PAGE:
The below information was written by our personal injury lawyers in Virginia Beach.
Yes. Virginia applies the collateral source rule, which is the doctrine that if an injured person receives compensation for his or her injuries from a source independent of the person responsible for the injured person’s injuries, the payment is not deducted from the damages that the responsible person must pay.
In the case of a person injured as a result of a car accident, the collateral source rule is applied to the injured person’s medical bills, when those bills are paid by the injured person’s health insurance company. In such cases, the injured person is entitled to compensation for the full amount of the medical bills incurred as a result of the accident, even though the bills were paid by the injured person’s health insurance company. Furthermore, the amount that the injured person can recover on his or her medical bills is not reduced if the injured person’s health insurance company paid less than the face amount of the medical bills.
The collateral source rule is based on the idea that a person who is responsible for the injuries of another person will not be relieved of his or her obligation to compensate the injured person simply because the injured person benefitted from payments made by his or her health insurance company. Writing on the meaning of the collateral source rule and its rationale, the Virginia Supreme Court has said:
The law seems quite well settled that damages, recoverable for personal injuries inflicted through the negligence of another are not to be reduced by reason of the fact that the injured party had been partly compensated for his loss by insurance which he has procured and for which he has paid. The reason for this rule is that the defendant, who by his negligence, has injured another, owes to such other compensation for the injuries he has inflicted and the payment for those injuries from a collateral source cannot relieve the defendant of his obligation.
If the injured person’s claim results in a lawsuit that goes to trial, the jury hearing the case will not be permitted to know that the injured person had health insurance or that the injured person’s medical bills have been paid. Instead, the injured person’s medical bills, if properly authenticated, reasonable in amount, and supported by the necessary expert testimony, will be entered into evidence without any indication that payment was made by the injured person’s health insurance company.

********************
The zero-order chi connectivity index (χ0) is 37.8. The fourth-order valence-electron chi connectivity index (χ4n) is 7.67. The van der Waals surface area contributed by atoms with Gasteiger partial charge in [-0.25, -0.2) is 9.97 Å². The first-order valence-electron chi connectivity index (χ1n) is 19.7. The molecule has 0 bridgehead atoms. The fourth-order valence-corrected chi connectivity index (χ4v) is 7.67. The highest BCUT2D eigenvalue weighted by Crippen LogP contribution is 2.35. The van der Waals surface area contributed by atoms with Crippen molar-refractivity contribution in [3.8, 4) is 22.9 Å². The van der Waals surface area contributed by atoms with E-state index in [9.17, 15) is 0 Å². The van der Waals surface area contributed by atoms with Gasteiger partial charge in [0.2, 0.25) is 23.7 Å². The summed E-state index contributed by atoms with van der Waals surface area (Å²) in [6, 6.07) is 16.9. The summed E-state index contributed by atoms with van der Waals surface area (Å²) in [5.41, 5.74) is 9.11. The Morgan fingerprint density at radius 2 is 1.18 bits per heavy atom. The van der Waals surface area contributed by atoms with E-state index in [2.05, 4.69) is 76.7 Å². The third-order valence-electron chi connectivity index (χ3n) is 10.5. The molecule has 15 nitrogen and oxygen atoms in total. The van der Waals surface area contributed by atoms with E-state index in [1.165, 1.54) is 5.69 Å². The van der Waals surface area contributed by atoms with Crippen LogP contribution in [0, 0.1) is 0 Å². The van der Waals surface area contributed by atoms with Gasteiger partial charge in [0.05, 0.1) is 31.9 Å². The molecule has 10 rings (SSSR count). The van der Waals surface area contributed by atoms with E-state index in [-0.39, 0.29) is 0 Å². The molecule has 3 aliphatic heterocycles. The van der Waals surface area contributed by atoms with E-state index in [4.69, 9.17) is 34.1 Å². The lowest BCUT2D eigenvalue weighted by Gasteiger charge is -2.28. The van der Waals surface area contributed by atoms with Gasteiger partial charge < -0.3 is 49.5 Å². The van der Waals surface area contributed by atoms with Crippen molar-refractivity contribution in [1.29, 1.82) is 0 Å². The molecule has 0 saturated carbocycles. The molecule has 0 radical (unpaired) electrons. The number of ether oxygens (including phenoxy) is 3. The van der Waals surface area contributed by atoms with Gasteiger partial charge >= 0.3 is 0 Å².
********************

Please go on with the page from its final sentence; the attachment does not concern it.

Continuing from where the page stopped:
Questions regarding what medical bills an injured person can seek compensation for are specific to the facts of the individual personal injury case, and we encourage you to contact one of our personal injury lawyers in Virginia Beach. Such an experienced personal injury lawyer can determine whether the claimed medical bills are related to an injury caused by the car accident in question and what evidence will be required at trial for introducing the injured person’s medical bills into evidence.
Additionally, personal injury lawyers can determine whether there are any liens on the injured person’s claim, arising out of unpaid bills from the injured person’s healthcare providers and/or from payment of the injured person’s medical bills by an insurance company or some other entity. To be clear, simply because an injured person may have a right to compensation for the face amount of his or her medical bills incurred as a result a car accident does not necessarily mean that the injured person is free of any responsibility to reimburse his or her health insurance company for the payment of those medical bills.
Sorting out liens arising from the payment of medical bills is complex and specific to the facts of the individual case, so an experienced personal injury lawyer should always be consulted regarding potential liens on an injury claim. As in all personal injury cases, an experienced personal injury lawyer can also advise the injured person as to the value of the personal injury claim, can guide the injured person through the process of making an injury claim with the applicable insurance company or companies, and can represent the injured person in the litigation of the personal injury claim, if a personal injury lawsuit becomes necessary.
Waiting can hurt your case. To find out how our personal injury lawyers in Virginia Beach can help you, please contact us at (757) 486-2700.
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